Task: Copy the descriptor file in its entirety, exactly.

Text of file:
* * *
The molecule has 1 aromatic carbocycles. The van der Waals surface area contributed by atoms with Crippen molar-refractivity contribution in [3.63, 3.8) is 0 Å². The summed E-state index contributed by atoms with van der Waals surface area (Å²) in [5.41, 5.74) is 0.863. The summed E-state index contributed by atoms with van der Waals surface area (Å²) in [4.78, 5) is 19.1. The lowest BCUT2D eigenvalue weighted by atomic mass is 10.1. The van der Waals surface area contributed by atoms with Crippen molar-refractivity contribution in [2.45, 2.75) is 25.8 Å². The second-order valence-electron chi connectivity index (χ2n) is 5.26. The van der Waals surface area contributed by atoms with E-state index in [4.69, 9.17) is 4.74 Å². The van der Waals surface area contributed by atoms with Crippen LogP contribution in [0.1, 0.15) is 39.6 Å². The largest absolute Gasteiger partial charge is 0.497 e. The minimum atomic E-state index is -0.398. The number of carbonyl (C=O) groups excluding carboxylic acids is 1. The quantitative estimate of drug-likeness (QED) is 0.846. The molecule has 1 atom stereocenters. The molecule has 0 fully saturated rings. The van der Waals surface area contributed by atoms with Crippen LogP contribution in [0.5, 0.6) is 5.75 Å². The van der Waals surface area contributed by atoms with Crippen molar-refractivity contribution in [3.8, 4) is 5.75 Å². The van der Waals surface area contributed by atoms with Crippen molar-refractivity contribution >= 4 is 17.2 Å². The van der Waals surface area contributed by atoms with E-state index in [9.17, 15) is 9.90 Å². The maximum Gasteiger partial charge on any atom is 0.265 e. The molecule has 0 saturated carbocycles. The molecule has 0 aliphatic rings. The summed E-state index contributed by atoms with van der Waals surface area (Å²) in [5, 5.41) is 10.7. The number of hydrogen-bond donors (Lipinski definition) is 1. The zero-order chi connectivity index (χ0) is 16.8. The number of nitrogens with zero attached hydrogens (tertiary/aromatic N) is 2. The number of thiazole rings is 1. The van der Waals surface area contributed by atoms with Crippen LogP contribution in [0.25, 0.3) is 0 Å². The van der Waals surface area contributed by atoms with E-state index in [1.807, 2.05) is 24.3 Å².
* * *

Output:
The molecule has 1 aromatic carbocycles. The van der Waals surface area contributed by atoms with Crippen molar-refractivity contribution in [3.63, 3.8) is 0 Å². The summed E-state index contributed by atoms with van der Waals surface area (Å²) in [5.41, 5.74) is 0.863. The summed E-state index contributed by atoms with van der Waals surface area (Å²) in [4.78, 5) is 19.1. The lowest BCUT2D eigenvalue weighted by atomic mass is 10.1. The van der Waals surface area contributed by atoms with Crippen molar-refractivity contribution in [2.45, 2.75) is 25.8 Å². The second-order valence-electron chi connectivity index (χ2n) is 5.26. The van der Waals surface area contributed by atoms with E-state index in [4.69, 9.17) is 4.74 Å². The van der Waals surface area contributed by atoms with Crippen LogP contribution in [0.1, 0.15) is 39.6 Å². The largest absolute Gasteiger partial charge is 0.497 e. The minimum atomic E-state index is -0.398. The number of carbonyl (C=O) groups excluding carboxylic acids is 1. The quantitative estimate of drug-likeness (QED) is 0.846. The molecule has 1 atom stereocenters. The molecule has 0 fully saturated rings. The van der Waals surface area contributed by atoms with Crippen LogP contribution in [0.5, 0.6) is 5.75 Å². The van der Waals surface area contributed by atoms with Crippen molar-refractivity contribution in [3.8, 4) is 5.75 Å². The van der Waals surface area contributed by atoms with Crippen molar-refractivity contribution >= 4 is 17.2 Å². The van der Waals surface area contributed by atoms with E-state index in [9.17, 15) is 9.90 Å². The maximum Gasteiger partial charge on any atom is 0.265 e. The molecule has 0 saturated carbocycles. The molecule has 0 aliphatic rings. The summed E-state index contributed by atoms with van der Waals surface area (Å²) in [5, 5.41) is 10.7. The number of hydrogen-bond donors (Lipinski definition) is 1. The zero-order chi connectivity index (χ0) is 16.8. The number of nitrogens with zero attached hydrogens (tertiary/aromatic N) is 2. The number of thiazole rings is 1. The van der Waals surface area contributed by atoms with Crippen LogP contribution in [0.25, 0.3) is 0 Å². The van der Waals surface area contributed by atoms with E-state index in [1.807, 2.05) is 24.3 Å².